Ohio is a state that has a “Safe Haven” law. If a child under one month of age is left at a hospital, a fire station or with the police, no crime is committed and the parents have relinquished all rights. The child is placed in foster care and can be adopted immediately. If a mother leaves her baby anywhere else, its child abandonment and a crime, hence Miriam and Nick’s dilemma. Does leaving a baby with a nurse constitute a Safe Haven act or not? The nearest hospital is almost 30 miles away, a very long trip in a buggy. To make matters worse, an unsigned note says the mother will be back for her child, but it isn’t safe for her to keep the baby with her now. It it’s a Safe Haven act, legally the sheriff can’t try to find the mother. If it’s not a Safe Haven act, he can search for her but when he finds her he will have to charge her with a crime.


Whether it’s from the news or personal experience, I think everyone knows stories of adoption and foster care that range from inspiring to horrifying. What would you say most influenced how you depicted foster care in your story?

JACQUELINE SHEEHAN: The main influence for me was working with college students. I was a psychologist at college counseling centers for nearly twenty years and worked with students who had miraculously emerged from foster care into college. The first time that I met a freshman student who told me that she didn’t know where to go over Thanksgiving break, I was baffled. The residence halls closed during Thanksgiving. She told me that because she was 18, she no longer qualified for foster care and she simply had no place to go. It was a defining moment for me. I helped her contact the advisor for international students and they swept her up into their group, but I was humbled by her sheer grit and determination. Since then, I learned that some foster homes were wonderful, some were adequate, and some were awful.

KATIE MCGARRYPushing the Limits was influenced by both the inspiring and the horrifying aspects of the system. Unfortunately, there are cracks in the system whether the cracks are caused by neglect or not enough funding or staffing. Regardless of the reason, children can suffer.

While that can be true, there are those who work with or in the system that are one thousand percent devoted to their job and to the children they serve. They become a beacon of light to children wrapped up in darkness.

PATRICIA DAVIDS: I tried to give foster care a positive spin in my story. The baby is placed in foster care, but the social worker is sympathetic and hopes to reunite the baby with her biological mother. The heroine has fostered runaway teens and understands the struggles they face.


How would one of your characters define “home” or “family”?

JACQUELINE SHEEHAN: Rocky is in the midst of defining family and home. Her young husband dies suddenly in Lost & Found, so she must re-define everything that she knows about home. In Picture This, she would probably say that family is a combination of those people who you are biologically related to, and those who you find along the way. She would include Cooper the dog in her family.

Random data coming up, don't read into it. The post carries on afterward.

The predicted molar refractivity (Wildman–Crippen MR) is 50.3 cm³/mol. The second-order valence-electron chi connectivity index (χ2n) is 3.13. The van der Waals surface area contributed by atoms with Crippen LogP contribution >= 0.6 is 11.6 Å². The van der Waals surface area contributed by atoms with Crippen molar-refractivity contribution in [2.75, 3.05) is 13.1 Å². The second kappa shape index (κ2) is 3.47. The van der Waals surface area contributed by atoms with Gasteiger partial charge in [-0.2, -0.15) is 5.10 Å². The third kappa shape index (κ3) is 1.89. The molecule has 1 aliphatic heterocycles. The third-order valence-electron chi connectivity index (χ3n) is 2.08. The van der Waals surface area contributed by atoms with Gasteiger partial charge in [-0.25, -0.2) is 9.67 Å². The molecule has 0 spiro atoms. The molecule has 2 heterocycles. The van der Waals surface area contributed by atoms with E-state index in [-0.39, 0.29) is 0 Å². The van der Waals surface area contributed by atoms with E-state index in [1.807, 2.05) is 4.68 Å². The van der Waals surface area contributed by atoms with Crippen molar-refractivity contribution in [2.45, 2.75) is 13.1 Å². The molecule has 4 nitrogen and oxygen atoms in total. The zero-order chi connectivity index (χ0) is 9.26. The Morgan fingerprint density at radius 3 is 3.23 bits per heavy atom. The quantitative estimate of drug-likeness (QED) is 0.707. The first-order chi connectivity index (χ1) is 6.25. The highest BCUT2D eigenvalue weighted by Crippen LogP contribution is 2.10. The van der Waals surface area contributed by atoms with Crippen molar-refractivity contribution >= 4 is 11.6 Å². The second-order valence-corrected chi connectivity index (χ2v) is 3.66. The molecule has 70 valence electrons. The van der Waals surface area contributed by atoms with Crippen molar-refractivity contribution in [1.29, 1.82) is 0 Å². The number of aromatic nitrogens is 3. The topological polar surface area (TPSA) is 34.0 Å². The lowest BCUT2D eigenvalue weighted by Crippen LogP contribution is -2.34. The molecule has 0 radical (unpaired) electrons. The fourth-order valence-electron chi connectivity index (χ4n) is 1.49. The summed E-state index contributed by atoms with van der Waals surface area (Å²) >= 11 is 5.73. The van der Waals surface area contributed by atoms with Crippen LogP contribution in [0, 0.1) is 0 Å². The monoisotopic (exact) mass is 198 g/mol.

KATIE MCGARRY: Originally, Echo and Noah would have defined home/family as being with those they are blood-related to. As the story progresses, they both come to define home/family as being with those who love and understand them, regardless of blood.

PATRICIA DAVIDS: For the Amish, only God is more important than family. Because Miriam rejected the faith she grew up with, she was shunned. She misses that sense of having an extended and close-knit family support system. Nick and Hannah bring that sense of family back to her in a surprising way.


What’s up next?

JACQUELINE SHEEHAN: I am already working on my next book. It is about adoption, but a very complicated form of adoption. The main character saves a Mayan child after a massacre and illegally adopts her. After that book, I just might return to my cast of characters with Rocky and Cooper.

KATIE MCGARRY: I’m currently working on revisions for Dare You To, a companion novel to Pushing the Limits. Dare You To follows the story of Beth, a secondary character from PTL. Dare You To is scheduled to be released in 2013.

PATRICIA DAVIDS: I have a Christmas book coming out called A Hope Springs Christmas. It’s the story of an Amish widow who agrees to become a matchmaker for her next door neighbor only to find the man she has known for years just might be a perfect match for her.


Your favorite book at age 10:

JACQUELINE SHEEHAN: This is a weird one for a ten year old. Hawaii by James Michener. I had learned that I could read anything, and there was something so powerful about reading his massive book that covers centuries.

KATIE MCGARRY: A Wrinkle in Time by Madeleine L’Engle

PATRICIA DAVIDS: It was a book called Beautiful Joe. It’s a story told from a dog’s point of view about the family that saved him from cruelty. I loved that story and cried every time I read it.

Many thanks to Jacqueline, Katie, and Patricia. We have some books to give to a commenter, so go forth and comment!


Dear Author

REVIEW: Now and Then by Jacqueline Sheehan

Note: There are going to be some spoilers later on.

Dear Ms. Sheehan,

I’m glad that your publishers have figured out how to spell your first name. On the arc I received, it is spelled without a ‘c.’ When I checked the spelling to make sure I had your first name correct, I noticed it should have a ‘c’ in it. Such things make me think your publisher doesn’t love you. I hope that isn’t the case.